Self Advocacy: Championing yourself for today and tomorrow

One of the most vital skills you can learn to achieve success as a student, a job applicant, an employee, and as a person is how to self-advocate.

What is self-advocacy?
 To self-advocate is to champion yourself by:

-Speaking up about problems you are having
-Garnering the recognition you deserve
-Voicing your concerns
-Openly addressing inequalities you are experiencing

When do you self-advocate?

  • Academically:
    If you worked hard on a paper, but still received a low grade, you should make an appointment with your professor. Bring drafts, come prepared with questions, and respectfully ask the professor to reevaluate.
    If you are having trouble following your teacher in class, raise your hand and ask a question!
    Or if you have a learning disability that is prohibiting you from completing your tests in the allotted time, make an appointment with the disability office to arrange appropriate accommodations.
  • In The Job market:
    A job interview is the optimum opportunity to self-advocate! It is your job to articulate your strengths, and let your interviewer know you are the right choice for the job. Additionally, when you are given a job offer, it is important that you are prepared to negotiate for your salary, benefits, or any vacation days you might need to take early in your time on the job.  You will need to be aware of the average pay for your position and experience level, and be prepared to ask/negotiate for more money if you are being offered less than you are comfortable accepting.
  • In the work place:
    Employees often need to advocate for themselves to be considered for a promotion. Don’t get passed over by keeping quiet; this is not a time for modesty. Let your boss know you would like to be considered for the position, and be prepared to explain the value you could bring to the position.
  • Socially:
    Are your friends always expecting you to drive, and draining your gas tank? Ask them to contribute next time you pull over to the pump, or let them know you need to take turns driving.
  • Anytime!
    As long as you are respectful, it is always okay to advocate for your needs! Is there a weird charge on your credit card? Call the bank! Did your server accidentally charge you twice for your soda? Speak up! Wherever you go, you have to be prepared to make your needs known.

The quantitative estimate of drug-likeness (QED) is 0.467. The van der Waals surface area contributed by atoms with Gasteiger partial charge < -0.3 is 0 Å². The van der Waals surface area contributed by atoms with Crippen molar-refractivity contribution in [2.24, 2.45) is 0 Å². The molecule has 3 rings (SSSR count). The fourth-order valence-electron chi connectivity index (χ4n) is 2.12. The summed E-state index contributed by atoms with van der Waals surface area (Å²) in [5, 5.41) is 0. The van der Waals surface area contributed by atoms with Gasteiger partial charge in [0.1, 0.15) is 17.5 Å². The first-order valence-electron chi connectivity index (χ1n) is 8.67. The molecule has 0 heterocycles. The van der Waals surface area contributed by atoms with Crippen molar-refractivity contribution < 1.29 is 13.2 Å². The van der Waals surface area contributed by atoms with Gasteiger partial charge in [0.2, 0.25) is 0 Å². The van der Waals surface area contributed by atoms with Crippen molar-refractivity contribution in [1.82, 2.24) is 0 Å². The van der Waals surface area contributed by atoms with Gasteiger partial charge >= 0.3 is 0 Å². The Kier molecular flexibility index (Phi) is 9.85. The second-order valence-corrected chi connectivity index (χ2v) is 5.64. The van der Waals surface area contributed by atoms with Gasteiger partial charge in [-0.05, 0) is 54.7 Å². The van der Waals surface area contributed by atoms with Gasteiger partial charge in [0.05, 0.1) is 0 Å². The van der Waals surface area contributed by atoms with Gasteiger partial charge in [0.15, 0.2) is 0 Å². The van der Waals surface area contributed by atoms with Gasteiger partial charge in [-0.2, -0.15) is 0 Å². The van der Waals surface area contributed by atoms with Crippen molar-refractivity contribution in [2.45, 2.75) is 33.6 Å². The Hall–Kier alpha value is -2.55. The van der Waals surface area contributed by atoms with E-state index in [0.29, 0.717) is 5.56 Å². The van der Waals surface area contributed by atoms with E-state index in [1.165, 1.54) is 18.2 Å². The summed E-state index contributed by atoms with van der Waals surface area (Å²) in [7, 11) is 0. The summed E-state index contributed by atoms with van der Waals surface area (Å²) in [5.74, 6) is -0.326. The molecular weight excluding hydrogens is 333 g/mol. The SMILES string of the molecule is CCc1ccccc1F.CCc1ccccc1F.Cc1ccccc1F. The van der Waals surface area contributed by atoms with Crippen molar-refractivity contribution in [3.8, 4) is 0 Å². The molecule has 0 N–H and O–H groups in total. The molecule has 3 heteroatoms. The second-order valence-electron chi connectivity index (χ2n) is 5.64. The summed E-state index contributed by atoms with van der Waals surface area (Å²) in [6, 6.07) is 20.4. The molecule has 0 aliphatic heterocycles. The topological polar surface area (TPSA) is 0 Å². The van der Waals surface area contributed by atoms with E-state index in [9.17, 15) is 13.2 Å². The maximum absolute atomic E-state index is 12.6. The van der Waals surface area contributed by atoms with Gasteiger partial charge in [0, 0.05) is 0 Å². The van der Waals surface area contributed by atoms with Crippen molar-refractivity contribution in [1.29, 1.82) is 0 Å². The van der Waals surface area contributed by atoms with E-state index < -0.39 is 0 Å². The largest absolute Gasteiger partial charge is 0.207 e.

How do I self-advocate?

There are three main components to self-advocacy: know yourself, know your needs, and know how to get what you need.

  1. Know yourself
    To be a good self-advocate, you have to know your great worth! You deserve to succeed!
    Take responsibility for your actions, strengths and weaknesses. How can you argue you are ready for a promotion at work if you are not prepared to showcase your good qualities?

  2. Know your needs
    At its heart, self-advocacy is the process of articulating your needs, your desires, or your concerns. Only you have your unique set of experiences and observations. In order to allow others to give you the help you need, they need to first understand what you are experiencing. Be prepared to state your problem, clearly and calmly. You will get more help if you can keep your cool, and explain clearly. If your friends are mooching your gas, don’t just get angry with them. Instead, explain the problem and suggest a solution.

  3. Know how to get what you needKnowing what you need won’t solve anything unless you have the motivation to go out there and get it. You have to have determination! If you reach out for help via email, and you don’t hear back—call! It is important to be prepared.  Research the problem, make a list of people you can reach out to, send emails, make phone calls, consult experts. Do you need documentation to help you make your case?

Who should self-advocate?

You should! Wherever you go, it is important you are always your own biggest cheerleader, your biggest defender, and your biggest believer. You can do this! But if you ever need some help figuring out how best to advocate for yourself, your friends at Take Stock in College have your back!

Leave a Comment

Your email address will not be published. Required fields are marked *